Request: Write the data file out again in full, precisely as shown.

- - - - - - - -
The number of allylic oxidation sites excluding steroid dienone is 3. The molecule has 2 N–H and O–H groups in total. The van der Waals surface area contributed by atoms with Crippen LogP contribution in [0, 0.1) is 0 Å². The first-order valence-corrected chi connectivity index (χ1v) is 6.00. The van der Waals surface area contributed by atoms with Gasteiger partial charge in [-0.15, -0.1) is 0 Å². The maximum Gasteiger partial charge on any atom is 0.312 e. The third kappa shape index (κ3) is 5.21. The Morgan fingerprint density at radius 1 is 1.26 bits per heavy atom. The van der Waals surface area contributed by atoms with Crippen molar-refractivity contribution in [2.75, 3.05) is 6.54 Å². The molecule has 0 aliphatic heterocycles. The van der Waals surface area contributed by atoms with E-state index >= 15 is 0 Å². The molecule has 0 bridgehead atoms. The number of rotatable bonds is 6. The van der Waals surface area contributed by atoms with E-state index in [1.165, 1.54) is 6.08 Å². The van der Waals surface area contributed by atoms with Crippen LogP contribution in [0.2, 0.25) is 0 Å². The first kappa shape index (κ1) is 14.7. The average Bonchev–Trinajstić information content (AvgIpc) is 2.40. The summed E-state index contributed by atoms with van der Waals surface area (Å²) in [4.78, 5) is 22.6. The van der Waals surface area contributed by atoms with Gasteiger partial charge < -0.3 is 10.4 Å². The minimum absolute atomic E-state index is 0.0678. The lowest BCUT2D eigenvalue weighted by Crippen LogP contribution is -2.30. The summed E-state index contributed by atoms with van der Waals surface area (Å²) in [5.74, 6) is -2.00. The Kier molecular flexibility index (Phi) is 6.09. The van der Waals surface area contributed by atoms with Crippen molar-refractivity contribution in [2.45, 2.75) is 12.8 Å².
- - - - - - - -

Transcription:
The number of allylic oxidation sites excluding steroid dienone is 3. The molecule has 2 N–H and O–H groups in total. The van der Waals surface area contributed by atoms with Crippen LogP contribution in [0, 0.1) is 0 Å². The first-order valence-corrected chi connectivity index (χ1v) is 6.00. The van der Waals surface area contributed by atoms with Gasteiger partial charge in [-0.15, -0.1) is 0 Å². The maximum Gasteiger partial charge on any atom is 0.312 e. The third kappa shape index (κ3) is 5.21. The Morgan fingerprint density at radius 1 is 1.26 bits per heavy atom. The van der Waals surface area contributed by atoms with Crippen molar-refractivity contribution in [2.75, 3.05) is 6.54 Å². The molecule has 0 aliphatic heterocycles. The van der Waals surface area contributed by atoms with E-state index >= 15 is 0 Å². The molecule has 0 bridgehead atoms. The number of rotatable bonds is 6. The van der Waals surface area contributed by atoms with E-state index in [1.165, 1.54) is 6.08 Å². The van der Waals surface area contributed by atoms with Crippen LogP contribution in [0.2, 0.25) is 0 Å². The first kappa shape index (κ1) is 14.7. The average Bonchev–Trinajstić information content (AvgIpc) is 2.40. The summed E-state index contributed by atoms with van der Waals surface area (Å²) in [4.78, 5) is 22.6. The van der Waals surface area contributed by atoms with Gasteiger partial charge < -0.3 is 10.4 Å². The minimum absolute atomic E-state index is 0.0678. The lowest BCUT2D eigenvalue weighted by Crippen LogP contribution is -2.30. The summed E-state index contributed by atoms with van der Waals surface area (Å²) in [5.74, 6) is -2.00. The Kier molecular flexibility index (Phi) is 6.09. The van der Waals surface area contributed by atoms with Crippen molar-refractivity contribution in [2.45, 2.75) is 12.8 Å².